Controversial NFL star becomes NASCAR's most unlikely owner
SI.com's Mark Beech offers the most intriguing news, notes and analysis fans need to know heading into each week's race.
And Now For Something Completely Different
What the ... ?
Today marks a big day for me. In more than a year on the NASCAR beat, I'd yet to come across a story so shocking, so completely unexpected and at odds with what I think I know about the world, that it made me spit coffee all over the screen of my computer. This morning I found that story, and I guess it means from this point forward, nothing is beyond the realm of possibility. Before I head to the kitchen to grab a roll of paper towels, let's try to work through this together.
Inspired by the efforts of NFL players who have preceded him into the motorsports arena, New England Patriots All-Pro wide receiver Randy Moss announced plans Tuesday to field a Moss Motorsports team in NASCAR's Craftsman Truck Series.
Hmm. NFL players? Was Moss actually inspired by Hall of Fame Racing, the outfit owned until recently by former Cowboys quarterbacks Troy Aikman and Roger Staubach? In two seasons, HOF Racing never won a race and managed just two top-five finishes in 72 events. Hardly the stuff of inspiration. Perhaps he means Joe Gibbs, whose success in NASCAR is well-documented.
Details are sketchy at this point, with the team's driver, manufacturer and sponsors yet to be selected, but Moss hopes to make his CTS debut as an owner later this season, with the intent of running the full season in 2009.
The interest in racing isn't new to Moss, a 1998 first-round draft pick out of Marshall. He sponsors a local dirt track program in his native West Virginia and serves as a goodwill ambassador for the Urban Youth Racing School headquartered in Philadelphia.
Did anybody else know about this? Apparently, the man is a racing fan, and quite serious about the whole thing. Moss is already hooked up with Integrity Sports Marketing, a major player in NASCAR, a sport which, in its heart, is all about sports marketing.
In addition to owning several businesses in West Virginia, Moss should be able to coax some sponsorship dollars from his relationships with some of his personal-endorsement sponsors. I can't find anything about his love for motorsports -- specifically his dirt-track sponsorships -- in any old profiles in the Lexis/Nexis database, and I'm suddenly beginning to wonder just how many other holes are in some of those stories. Of course, when you're writing about an NFL bad boy (or former bad boy), I suppose it's easy to succumb to tunnel-vision.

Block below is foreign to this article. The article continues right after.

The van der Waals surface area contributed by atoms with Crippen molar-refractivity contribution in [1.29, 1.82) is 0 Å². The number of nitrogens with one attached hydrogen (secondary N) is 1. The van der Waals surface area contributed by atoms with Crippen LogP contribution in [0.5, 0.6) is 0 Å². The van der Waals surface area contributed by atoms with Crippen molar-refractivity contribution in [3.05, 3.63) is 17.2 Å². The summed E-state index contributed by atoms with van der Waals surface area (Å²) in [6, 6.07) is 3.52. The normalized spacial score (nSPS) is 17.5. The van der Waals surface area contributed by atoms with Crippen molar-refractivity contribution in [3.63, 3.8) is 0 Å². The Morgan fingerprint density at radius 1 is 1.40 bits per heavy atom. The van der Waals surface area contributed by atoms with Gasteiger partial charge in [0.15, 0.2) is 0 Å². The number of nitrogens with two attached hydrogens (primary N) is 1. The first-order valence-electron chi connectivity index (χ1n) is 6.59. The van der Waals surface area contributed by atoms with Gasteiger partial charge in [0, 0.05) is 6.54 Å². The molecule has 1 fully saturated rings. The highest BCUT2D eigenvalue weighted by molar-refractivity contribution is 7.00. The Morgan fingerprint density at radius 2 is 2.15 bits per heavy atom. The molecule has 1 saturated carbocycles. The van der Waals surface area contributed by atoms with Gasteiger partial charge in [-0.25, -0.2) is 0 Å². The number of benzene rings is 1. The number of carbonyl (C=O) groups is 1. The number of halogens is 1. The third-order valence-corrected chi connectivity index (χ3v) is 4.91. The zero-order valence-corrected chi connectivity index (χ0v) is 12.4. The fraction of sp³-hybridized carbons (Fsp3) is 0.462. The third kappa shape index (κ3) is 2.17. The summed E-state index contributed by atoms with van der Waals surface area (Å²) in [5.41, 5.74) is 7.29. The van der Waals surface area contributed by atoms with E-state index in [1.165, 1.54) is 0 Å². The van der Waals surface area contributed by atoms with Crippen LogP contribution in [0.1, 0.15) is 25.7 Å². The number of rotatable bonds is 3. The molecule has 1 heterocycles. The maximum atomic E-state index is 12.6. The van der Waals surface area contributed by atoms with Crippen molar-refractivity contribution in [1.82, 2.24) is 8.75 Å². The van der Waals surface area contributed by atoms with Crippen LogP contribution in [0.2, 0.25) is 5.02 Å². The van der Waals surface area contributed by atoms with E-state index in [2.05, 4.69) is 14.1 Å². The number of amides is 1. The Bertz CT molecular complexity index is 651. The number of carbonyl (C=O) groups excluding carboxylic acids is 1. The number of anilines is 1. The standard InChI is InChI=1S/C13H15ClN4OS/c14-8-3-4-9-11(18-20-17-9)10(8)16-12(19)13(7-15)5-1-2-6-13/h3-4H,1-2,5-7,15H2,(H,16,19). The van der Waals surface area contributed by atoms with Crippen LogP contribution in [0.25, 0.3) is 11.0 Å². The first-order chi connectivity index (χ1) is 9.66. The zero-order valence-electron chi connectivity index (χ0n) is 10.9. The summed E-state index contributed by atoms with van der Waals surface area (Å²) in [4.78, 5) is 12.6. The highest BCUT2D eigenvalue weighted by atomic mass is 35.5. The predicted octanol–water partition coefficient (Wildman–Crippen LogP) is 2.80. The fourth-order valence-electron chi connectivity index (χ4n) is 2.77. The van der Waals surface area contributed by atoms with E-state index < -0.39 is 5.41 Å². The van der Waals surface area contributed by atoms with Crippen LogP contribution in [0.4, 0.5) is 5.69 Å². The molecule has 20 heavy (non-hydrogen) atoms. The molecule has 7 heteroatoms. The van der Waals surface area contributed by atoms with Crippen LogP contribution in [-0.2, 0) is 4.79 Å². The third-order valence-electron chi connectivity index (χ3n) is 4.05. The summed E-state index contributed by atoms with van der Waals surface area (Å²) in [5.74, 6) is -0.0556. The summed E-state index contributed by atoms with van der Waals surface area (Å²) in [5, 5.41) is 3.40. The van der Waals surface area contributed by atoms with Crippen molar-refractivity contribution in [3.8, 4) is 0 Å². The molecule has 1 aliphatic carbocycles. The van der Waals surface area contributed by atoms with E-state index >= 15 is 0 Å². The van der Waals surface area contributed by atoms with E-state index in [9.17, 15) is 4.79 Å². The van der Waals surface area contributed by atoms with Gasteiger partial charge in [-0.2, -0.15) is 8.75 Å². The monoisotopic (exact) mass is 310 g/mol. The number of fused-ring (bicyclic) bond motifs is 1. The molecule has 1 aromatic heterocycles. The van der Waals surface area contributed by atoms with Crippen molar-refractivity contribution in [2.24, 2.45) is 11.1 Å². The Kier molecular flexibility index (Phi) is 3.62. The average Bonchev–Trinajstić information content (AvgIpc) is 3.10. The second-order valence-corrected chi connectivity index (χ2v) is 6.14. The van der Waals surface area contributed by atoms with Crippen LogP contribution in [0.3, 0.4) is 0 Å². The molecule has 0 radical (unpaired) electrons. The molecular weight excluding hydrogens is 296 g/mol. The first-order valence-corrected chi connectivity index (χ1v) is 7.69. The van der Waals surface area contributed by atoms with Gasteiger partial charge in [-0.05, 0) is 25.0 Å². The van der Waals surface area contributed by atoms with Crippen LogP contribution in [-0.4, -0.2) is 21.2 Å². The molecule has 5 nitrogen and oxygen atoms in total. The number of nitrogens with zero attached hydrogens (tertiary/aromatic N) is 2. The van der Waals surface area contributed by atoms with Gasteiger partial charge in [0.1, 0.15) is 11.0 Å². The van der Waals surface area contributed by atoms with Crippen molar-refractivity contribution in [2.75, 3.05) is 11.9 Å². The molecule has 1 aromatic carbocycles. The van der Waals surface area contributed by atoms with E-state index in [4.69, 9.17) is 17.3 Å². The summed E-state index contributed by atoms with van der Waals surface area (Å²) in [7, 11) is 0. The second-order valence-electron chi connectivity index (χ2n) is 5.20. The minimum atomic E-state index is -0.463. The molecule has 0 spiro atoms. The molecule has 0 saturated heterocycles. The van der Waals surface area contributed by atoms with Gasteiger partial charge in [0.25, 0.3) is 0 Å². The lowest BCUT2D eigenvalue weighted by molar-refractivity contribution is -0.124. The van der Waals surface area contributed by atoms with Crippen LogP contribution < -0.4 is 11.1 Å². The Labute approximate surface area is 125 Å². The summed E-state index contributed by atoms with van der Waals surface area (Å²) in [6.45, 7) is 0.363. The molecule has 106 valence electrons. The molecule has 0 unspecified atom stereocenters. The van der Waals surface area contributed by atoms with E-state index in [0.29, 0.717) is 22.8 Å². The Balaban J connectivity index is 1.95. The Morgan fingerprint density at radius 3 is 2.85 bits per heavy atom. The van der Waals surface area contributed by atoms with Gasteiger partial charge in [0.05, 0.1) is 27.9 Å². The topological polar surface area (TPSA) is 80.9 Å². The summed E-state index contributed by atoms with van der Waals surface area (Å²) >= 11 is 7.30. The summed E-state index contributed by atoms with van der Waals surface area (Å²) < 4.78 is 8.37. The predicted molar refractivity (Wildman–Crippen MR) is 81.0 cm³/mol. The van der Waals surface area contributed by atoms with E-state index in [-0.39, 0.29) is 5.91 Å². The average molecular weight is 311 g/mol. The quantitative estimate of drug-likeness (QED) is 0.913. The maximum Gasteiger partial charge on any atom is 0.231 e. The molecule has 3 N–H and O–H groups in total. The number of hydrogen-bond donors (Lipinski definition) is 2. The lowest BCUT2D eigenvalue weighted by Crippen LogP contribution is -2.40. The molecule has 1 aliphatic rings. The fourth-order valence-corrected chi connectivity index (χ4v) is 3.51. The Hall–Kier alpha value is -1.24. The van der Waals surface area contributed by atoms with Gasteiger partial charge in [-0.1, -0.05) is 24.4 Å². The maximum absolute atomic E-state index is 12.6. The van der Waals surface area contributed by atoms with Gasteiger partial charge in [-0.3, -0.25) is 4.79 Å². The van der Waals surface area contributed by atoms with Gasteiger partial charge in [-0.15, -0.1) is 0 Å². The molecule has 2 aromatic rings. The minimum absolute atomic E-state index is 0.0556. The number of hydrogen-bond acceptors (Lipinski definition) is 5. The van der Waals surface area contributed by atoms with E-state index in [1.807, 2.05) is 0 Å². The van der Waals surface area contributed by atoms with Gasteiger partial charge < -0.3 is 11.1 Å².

I have to figure NASCAR, a sport that has made significant investments in improving the diversity of its sport, loves this development. Yes, Randy Moss comes with no small amount of negative baggage. But his record-setting season in New England last year seems to have put him squarely back on the road to respectability. I can't imagine the folks at New Hampshire Motor Speedway are going to miss this marketing opportunity in the fall. What I'm most encouraged by is the fact that his presence on the NASCAR circuit should be a big boost for the profile of the Truck Series, which is home to some of the most exciting racing in the sport today. What's not to like?
So welcome, Randy. We hope you're here for a very long time. Now if you'll excuse me, I have to clean up the mess you caused.
How To Drive
Richmond International Raceway
J.J. Yeley talks about running at RIR: "I have a love-hate relationship with Richmond. It's a fun racetrack, but for whatever reason, I've always struggled there, more so in the Nationwide Series car than the Sprint Cup car.
"We had a pretty decent run the last couple of times we've been there. It's a tough race, so you have to use a lot of patience throughout the night. You have to get the car to rotate, which is so critical at that racetrack. The groove has widened out where you can do some two- and three-wide racing. That really fits my driving style and makes it more enjoyable. The problem is that just like [at Bristol or Martinsville], it's such a small place, and when you put 43 cars out there, it obviously doesn't take very long for the leaders to catch you.
"Two-groove racing will happen there, but it's still pretty hard to pass, and it's still pretty narrow, even though it's wide for a short track. The better the track position you have to start the race, the better off you are because you don't have to play from behind all day."
71: Number of races since Dale Earnhardt Jr.'s last victory, which came at Richmond on May 6, 2006.
12: Ranking in the point standings of Juan Pablo Montoya, who finished second at Talladega last Sunday.
15: Montoya's highest previous ranking.
February 23, 1986: On the track where his father won 13 races, Kyle Petty scores his first career Cup victory in the Miller High Life 400. Dale Earnhardt had dominated the day, leading a race-high 299 laps, but Petty, having spent most of the race in the top five, avoided an accident that took out the leaders on lap 397 and cruised to the win.